Intestinal lesions are associated with altered intestinal microbiome and are more frequent in children and young adults with cystic fibrosis and cirrhosis

PLoS One. 2015 Feb 6;10(2):e0116967. doi: 10.1371/journal.pone.0116967. eCollection 2015.


Background and aims: Cirrhosis (CIR) occurs in 5-7% of cystic fibrosis (CF) patients. We hypothesized that alterations in intestinal function in CF contribute to the development of CIR.

Aims: Determine the frequency of macroscopic intestinal lesions, intestinal inflammation, intestinal permeability and characterize fecal microbiome in CF CIR subjects and CF subjects with no liver disease (CFnoLIV).

Methods: 11 subjects with CFCIR (6 M, 12.8 yrs ± 3.8) and 19 matched with CFnoLIV (10 M, 12.6 yrs ± 3.4) underwent small bowel capsule endoscopy, intestinal permeability testing by urinary lactulose: mannitol excretion ratio, fecal calprotectin determination and fecal microbiome characterization.

Results: CFCIR and CFnoLIV did not differ in key demographics or CF complications. CFCIR had higher GGT (59±51 U/L vs 17±4 p = 0.02) and lower platelet count (187±126 vs 283±60 p = 0.04) and weight (-0.86 ± 1.0 vs 0.30 ± 0.9 p = 0.002) z scores. CFCIR had more severe intestinal mucosal lesions on capsule endoscopy (score ≥4, 4/11 vs 0/19 p = 0.01). Fecal calprotectin was similar between CFCIR and CFnoLIV (166 μg/g ±175 vs 136 ± 193 p = 0.58, nl <120). Lactulose:mannitol ratio was elevated in 27/28 subjects and was slightly lower in CFCIR vs CFnoLIV (0.08±0.02 vs 0.11±0.05, p = 0.04, nl ≤0.03). Small bowel transit time was longer in CFCIR vs CFnoLIV (195±42 min vs 167±68 p<0.001, nl 274 ± 41). Bacteroides were decreased in relative abundance in CFCIR and were associated with lower capsule endoscopy score whereas Clostridium were more abundant in CFCIR and associated with higher capsule endoscopy score.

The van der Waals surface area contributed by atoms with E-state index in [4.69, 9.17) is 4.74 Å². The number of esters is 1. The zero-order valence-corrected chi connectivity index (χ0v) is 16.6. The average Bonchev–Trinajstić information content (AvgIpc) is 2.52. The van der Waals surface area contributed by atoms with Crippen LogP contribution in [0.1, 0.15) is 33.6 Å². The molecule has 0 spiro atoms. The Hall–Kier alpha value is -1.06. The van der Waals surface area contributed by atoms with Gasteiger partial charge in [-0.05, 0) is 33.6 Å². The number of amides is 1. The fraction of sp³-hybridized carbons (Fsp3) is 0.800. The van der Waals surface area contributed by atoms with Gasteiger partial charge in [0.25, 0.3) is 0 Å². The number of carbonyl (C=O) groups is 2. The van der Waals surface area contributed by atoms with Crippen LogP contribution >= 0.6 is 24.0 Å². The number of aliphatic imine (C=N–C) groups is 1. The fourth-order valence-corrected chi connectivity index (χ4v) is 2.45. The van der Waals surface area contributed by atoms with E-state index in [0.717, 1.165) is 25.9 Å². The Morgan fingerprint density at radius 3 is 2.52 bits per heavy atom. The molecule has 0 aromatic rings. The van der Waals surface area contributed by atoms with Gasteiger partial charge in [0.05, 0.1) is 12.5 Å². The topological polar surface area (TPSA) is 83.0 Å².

Conclusions: CFCIR is associated with increased intestinal mucosal lesions, slower small bowel transit time and alterations in fecal microbiome. Abnormal intestinal permeability and elevated fecal calprotectin are common in all CF subjects. Disturbances in intestinal function in CF combined with changes in the microbiome may contribute to the development of hepatic fibrosis and intestinal lesions.

Publication types

  • Clinical Study
  • Research Support, N.I.H., Extramural

MeSH terms

  • Adolescent
  • Capsule Endoscopes
  • Case-Control Studies
  • Child
  • Cystic Fibrosis / microbiology
  • Cystic Fibrosis / pathology*
  • Feces / microbiology*
  • Female
  • Gastrointestinal Microbiome*
  • Humans
  • Intestinal Mucosa / microbiology
  • Intestinal Mucosa / pathology*
  • Leukocyte L1 Antigen Complex / analysis
  • Liver Cirrhosis / microbiology
  • Male
  • Permeability


  • Leukocyte L1 Antigen Complex